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Chinese hacking slows down after public scrutiny and US pressure

Chinese hacking slows down after public scrutiny and US pressure

Security firm FireEye said it has seen a decline in overall intrusion activity

U.S. warnings and public scrutiny of hacks by groups believed to be China-based may have led to an overall decrease in intrusions by these groups against targets in the U.S. and 25 other countries, a security firm said.

From mid-2014, after the U.S. Government took punitive measures against China, including indicting members of the Chinese People’s Liberation Army for computer hacking, economic espionage and other charges, and raised the possibility of sanctions, FireEye has seen a notable decline in successful network compromises by China-based groups in these countries.

“We suspect that this shift in operations reflects the influence of ongoing military reforms, widespread exposure of Chinese cyber operations, and actions taken by the U.S. government,” according to the report released Monday by FireEye’s iSIGHT Intelligence.

The unit reviewed the activity of 72 groups that it suspects to be operating in China or supporting Chinese state interests.

Other security firms have also commented previously on the possible decline of hacks by China-based groups after strong measures by the U.S. But in April, Admiral Michael Rogers, Commander of the U.S. Cyber Command, told a Senate committee that cyber operations from China are still "targeting and exploiting" U.S. government, defense industry, academic and private computer networks."

Starting with measures like the indictment of the five PLA members in May 2014, President Barack Obama authorized in April 2015 the sanctioning of individuals or entities that “engage in malicious cyber-enabled activities that create a significant threat to the national security, foreign policy, or economic health or financial stability of the United States.”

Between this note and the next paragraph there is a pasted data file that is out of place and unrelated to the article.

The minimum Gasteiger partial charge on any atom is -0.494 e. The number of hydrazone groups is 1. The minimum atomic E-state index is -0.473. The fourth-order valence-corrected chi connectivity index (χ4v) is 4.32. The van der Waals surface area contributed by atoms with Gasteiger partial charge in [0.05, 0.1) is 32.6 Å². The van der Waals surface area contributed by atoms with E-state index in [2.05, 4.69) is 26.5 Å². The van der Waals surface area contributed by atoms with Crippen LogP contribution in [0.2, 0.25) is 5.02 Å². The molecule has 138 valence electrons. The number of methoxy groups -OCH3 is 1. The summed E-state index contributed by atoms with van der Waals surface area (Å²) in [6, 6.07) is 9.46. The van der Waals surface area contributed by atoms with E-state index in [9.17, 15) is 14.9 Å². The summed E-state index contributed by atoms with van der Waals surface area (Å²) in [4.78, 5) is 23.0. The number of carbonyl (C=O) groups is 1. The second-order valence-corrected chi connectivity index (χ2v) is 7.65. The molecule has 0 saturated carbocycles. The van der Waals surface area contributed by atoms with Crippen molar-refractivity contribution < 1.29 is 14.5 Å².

There were reports subsequently suggesting that the U.S. government could also impose sanctions on China for cyberespionage. During a September visit by Chinese President Xi Jinping to the U.S., he and Obama agreed that the two countries will not conduct or support cyber-enabled theft of intellectual property like trade secrets.

The activity by China based groups, measured by active network compromises, has dropped from over 60 intrusions in February 2013 to just a few in May this year, according to FireEye.

The decline in number of attacks does not necessarily suggest a lack of interest from the Chinese groups, but could be a shift in focus from quantity to quality, experts said.

“Through late 2015 and 2016, we saw suspected China-based groups compromise corporations’ networks in the U.S., Europe, and Japan, while also targeting government, military, and commercial entities in the countries surrounding China,” according to FireEye.

Among the targets this year were a U.S. government services company, in an apparent bid to get information on military projects, and four firms with headquarters in the U.S., Europe and Asia that made semiconductors and chemicals used in the manufacture of the devices.

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